Author Topic: Brewster's Bomb  (Read 2151 times)

Offline apophenia

  • Patterns? What patterns?
Brewster's Bomb
« on: December 28, 2017, 07:43:34 AM »

Brewster's Bomb - A Mistletoe Tale

Brewster had problems. With the arrival of Grumman F3Fs, the US Navy was shifting its shipboard Brewster F2As to the Marines. Likewise, the Naval Aircraft Factory-produced SBN-1 divebombers were completely eclipsed by the Douglas SBD. [1]

Prior to the outbreak of the War in the Pacific, work began on converting the obsolete-at-birth SBNs into unmanned missiles. Basic radio control trials began with a modified Brewster XSBA-1. This was followed by the more complete NAF SBN-1 modification - given the cover designation XLBA-1 - where a rear-seated pilot was there for emergency back-up. [2]

The XLBA-1 was then fitted with a set of struts to create an upper cradle for an attached F2A-2. The fighter was to control the flying bomb during take-off and transit flight. [3] After release, radio control from an accompanying SBA-1K was intended to take over for run-in to the target.

In the first inflight trial separation, the departing F2A-2 struck the tall rudder of the XLBA-1. The F2A-2 pilot was able to recover but, with a jammed rudder horn, the XLBA-1 spun out of control. Fortunately, the test pilot was able to bail out successfully. A redesign of the SBA-1 tail was then undertaken by Brewster ... resulting in a squat unit being fitted to the XLBA-1A conversion.

In the meantime, Brewster and NAF embarked on the modification of a dozen SBA-1 airframes for the new flying bomb role. This involved removing the cockpits and undercarriage; fitting a new vertical tailplane and controller-aircraft struts; and installing the radio-control equipment. Six 'production' LBA-1B conversions were shipped to Hawaii as the Battle of Midway unfolded.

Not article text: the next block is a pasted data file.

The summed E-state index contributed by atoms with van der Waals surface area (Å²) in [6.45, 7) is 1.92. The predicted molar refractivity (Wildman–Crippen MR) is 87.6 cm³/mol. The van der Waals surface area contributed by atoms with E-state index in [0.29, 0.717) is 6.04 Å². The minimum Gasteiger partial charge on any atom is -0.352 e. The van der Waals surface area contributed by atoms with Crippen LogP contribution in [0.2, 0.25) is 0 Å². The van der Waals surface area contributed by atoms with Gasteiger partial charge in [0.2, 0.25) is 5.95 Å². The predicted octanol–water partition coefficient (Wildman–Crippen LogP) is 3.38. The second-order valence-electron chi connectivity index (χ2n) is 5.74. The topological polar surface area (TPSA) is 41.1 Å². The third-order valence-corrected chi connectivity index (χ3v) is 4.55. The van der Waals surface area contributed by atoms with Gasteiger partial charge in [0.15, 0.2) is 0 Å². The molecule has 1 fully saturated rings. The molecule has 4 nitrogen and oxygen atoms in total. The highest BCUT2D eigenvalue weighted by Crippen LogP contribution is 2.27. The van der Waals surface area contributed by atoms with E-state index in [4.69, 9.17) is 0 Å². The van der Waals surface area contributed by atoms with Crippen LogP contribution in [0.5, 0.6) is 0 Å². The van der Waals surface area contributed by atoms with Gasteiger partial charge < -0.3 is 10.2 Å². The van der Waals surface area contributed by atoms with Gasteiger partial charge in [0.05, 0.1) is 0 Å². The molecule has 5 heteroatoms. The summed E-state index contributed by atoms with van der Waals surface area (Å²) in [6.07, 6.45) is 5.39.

The poor performance of the F2As at Midway convinced Navy brass that the F2A-2K/LBA-1B combination would be shot to pieces in combat. Instead, the Brewster 'flying bombs' were kept on stand-by in Hawaii. By early 1943, the Pacific War had moved westward and the LBA-1Bs were quietly returned to the US West Coast to be scrapped.


[1] Some SBN-1s went to sea with the USS Hornet but only to act as non-operational stand-ins until Douglas TBDs were available.

[2] In this XLBA-1 conversion, the pilot also manned the controls for take-offs and landings.

[3] The added weight of the F2A-2 was more than the original XLBA-1 undercarriage could accomodate. This required the XLBA-1 to be fitted with a temporary undercarriage trolley. This was similar to the trolley intended for operational LBA-1s (although the XLBA-1 retained its main undercarriage).

The doorbell's ringing, could be the elves
But it's probably the werewolf ...

Offline Buzzbomb

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Re: Brewster's Bomb
« Reply #1 on: December 28, 2017, 03:00:20 PM »

really nice profile

Offline finsrin

  • The Dr Frankenstein of the modelling world...when not hiding from SBA
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Re: Brewster's Bomb
« Reply #2 on: December 28, 2017, 04:46:22 PM »
Research of story and detail of graphics are so interesting.  Enlightening  :smiley:

Offline AXOR

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Re: Brewster's Bomb
« Reply #3 on: December 28, 2017, 05:20:11 PM »
Awesome !

Offline Tophe

  • He sees things in double...
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Re: Brewster's Bomb
« Reply #4 on: December 28, 2017, 09:47:49 PM »
Amazing! Fantastic! :-*

Offline GTX_Admin

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Re: Brewster's Bomb
« Reply #5 on: December 29, 2017, 02:33:41 AM »
All hail the God of Frustration!!!

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